Brian Lotze

Reading Strategies for Science Teaching  

June, 2002  

Memo 1:  Framing the Question:  How to Activate Prior Knowledge through Pre-Reading Strategies

For the last several years I have worked with students that were very aware of the world around them as a result of their traditional subsistence lifestyle.  My students were good observers of the natural world and were able to tell me about the relationships they saw in the natural world in detail with very little prompting.  I tried to use this knowledge as a jumping off point for our investigations in biology with success, but often ran into a wall when using reading as a teaching strategy to further understanding.  They had a difficult time connecting what they saw outside with the readings I gave in class.  The fact that I was trying to take them deeper into the knowledge they already had never seemed to sink in.  I also struggled with the fact that my average student had a reading level at least 3 and sometimes more grade levels below where they were in school.  The low reading level meant that I had a seemingly impossible task of getting my students interested in reading through a district adopted text that was at an upper high school reading level.  I feel that where I failed was in activating the prior knowledge of these students before I gave them a reading assignment.  

I believe that if I had been able to activate this prior knowledge and show the relevance of the text (its relationship to the world around them) to my students then I would have had a lot more students buy into the readings.  Besides activation of prior knowledge I feel that it would have been important to first familiarize my students with the text they would be reading.  Familiarization of concepts, vocabulary, and reading strategies would have helped greatly in their comprehension of the readings.  This is not to say that I did not attempt to do this, but that I do not feel that I was successful in my approaches.  

In my readings so far during this course I have come upon several strategies or practices that I feel could help me in preparing my students to read biology texts.  I would like to focus the research of this I-Search paper on pre-reading strategies and practices that help to activate my student's prior knowledge.  As already stated, my students were very knowledgeable about the world around them through their lifestyle.  It was when I tried to relate what they saw on a daily basis living their lives, with what they read in class that I failed as did most of the teachers that I observed in my school.  

There are many good programs available that focus students on activities and investigations of the world around them but they are almost all hands on.  There are even programs set up for Alaskan students specifically but they also do not focus on literature as a means of furthering this learning.  In my classes I spent much of my time using these hands on activities and had success with them, but what I did not do was help my students to improve their reading skills.  Reading a biology text or any technical text where the purpose is to gain understanding of an unfamiliar process, skill, or subject is very different than reading a novel by Steinbeck.  As a science teacher I don't feel that I  prepared my students for this type of reading.  I am hoping to incorporate more reading into my courses in the future but need methods to do so.  I would like to use this research to learn about these strategies by focusing on pre-reading methods of activating my student's prior knowledge.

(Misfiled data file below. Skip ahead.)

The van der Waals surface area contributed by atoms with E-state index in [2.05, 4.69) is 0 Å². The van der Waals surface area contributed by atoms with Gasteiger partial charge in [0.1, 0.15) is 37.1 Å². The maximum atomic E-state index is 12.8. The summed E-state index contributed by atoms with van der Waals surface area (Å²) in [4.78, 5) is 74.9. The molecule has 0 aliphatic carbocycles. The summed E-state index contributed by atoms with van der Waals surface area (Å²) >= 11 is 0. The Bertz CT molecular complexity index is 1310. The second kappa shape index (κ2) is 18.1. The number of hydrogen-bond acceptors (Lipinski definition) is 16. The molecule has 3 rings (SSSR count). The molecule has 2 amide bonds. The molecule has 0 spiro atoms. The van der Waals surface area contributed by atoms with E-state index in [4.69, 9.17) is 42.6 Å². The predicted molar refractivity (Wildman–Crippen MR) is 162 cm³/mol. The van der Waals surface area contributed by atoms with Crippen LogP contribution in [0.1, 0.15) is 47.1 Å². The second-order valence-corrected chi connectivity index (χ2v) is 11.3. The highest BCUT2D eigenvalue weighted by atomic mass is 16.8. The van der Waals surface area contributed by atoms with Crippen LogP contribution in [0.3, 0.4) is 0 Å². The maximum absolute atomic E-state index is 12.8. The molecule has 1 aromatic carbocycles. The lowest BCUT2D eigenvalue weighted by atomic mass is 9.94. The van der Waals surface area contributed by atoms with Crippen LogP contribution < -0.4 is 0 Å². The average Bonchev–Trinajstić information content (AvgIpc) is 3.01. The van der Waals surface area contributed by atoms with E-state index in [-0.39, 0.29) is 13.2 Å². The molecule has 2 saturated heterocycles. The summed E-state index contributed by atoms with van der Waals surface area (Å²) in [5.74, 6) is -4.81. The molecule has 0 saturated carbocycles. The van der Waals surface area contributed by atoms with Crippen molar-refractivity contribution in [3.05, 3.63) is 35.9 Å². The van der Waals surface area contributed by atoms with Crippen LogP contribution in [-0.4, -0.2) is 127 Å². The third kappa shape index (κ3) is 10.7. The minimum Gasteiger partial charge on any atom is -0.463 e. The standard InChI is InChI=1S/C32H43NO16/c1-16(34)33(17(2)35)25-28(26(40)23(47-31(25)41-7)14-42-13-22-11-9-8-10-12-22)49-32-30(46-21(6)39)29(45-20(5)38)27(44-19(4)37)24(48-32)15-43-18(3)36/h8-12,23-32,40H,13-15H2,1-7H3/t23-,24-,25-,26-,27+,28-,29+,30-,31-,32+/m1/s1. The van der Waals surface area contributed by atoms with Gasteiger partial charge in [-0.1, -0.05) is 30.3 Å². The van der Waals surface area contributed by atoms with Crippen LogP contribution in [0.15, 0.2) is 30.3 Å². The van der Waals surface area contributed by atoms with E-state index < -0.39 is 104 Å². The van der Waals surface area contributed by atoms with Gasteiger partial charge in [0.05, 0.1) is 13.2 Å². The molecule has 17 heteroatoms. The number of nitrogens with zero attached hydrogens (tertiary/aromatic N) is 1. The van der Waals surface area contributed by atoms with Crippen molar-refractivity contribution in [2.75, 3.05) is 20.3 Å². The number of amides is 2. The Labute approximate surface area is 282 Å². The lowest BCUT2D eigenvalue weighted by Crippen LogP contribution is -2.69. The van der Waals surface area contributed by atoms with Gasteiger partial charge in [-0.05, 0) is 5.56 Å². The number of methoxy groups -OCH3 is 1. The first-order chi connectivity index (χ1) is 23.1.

Memo II:  Gathering Information to Answer that Question

I have come to realize that this I-search will not be specific to a particular subject, but will incorporate broad strategies and practices that I can use in all of my classes.  In my first memo I had narrowed the scope of the research down to pre-reading practices but I now feel that the whole subject of reading strategies is more important for my own knowledge base.  The more I have learned about reading in the content area and the strategies and practices used to promote good reading comprehension, the more I feel I still need to learn.  Because of the type of teaching assignment I have next year and my lack of prior knowledge of reading strategies, I feel that a general knowledge of many different strategies will help me best.   

I have been a good reader for many years and believe that as a result my teachers never taught me strategies to improve my reading.  I also never received training in my university teacher education courses about strategies to help readers.  I have been amazed at some of the strategies we have been examining not for their complexity, but for their simplicity and the fact that I never thought to use them.  My thoughts are still coalescing about how I plan to incorporate what I have learned so far into my teaching, but let me share a little about what I have found and what I am doing with it.  As I have been examining the many websites that deal with strategies related to reading I have shifted the focus of my research from the application of a few specific strategies to locating and compiling a wide variety of strategies.  Although I will never use all or even most of the strategies I have found, the finding of them has deepened my understanding of the variety of methods and strategies that I can employ.  It will allow me to pick and choose a few strategies that I do like and modify others into a form that will be more useful to me in the future as I discover what I will be teaching next year.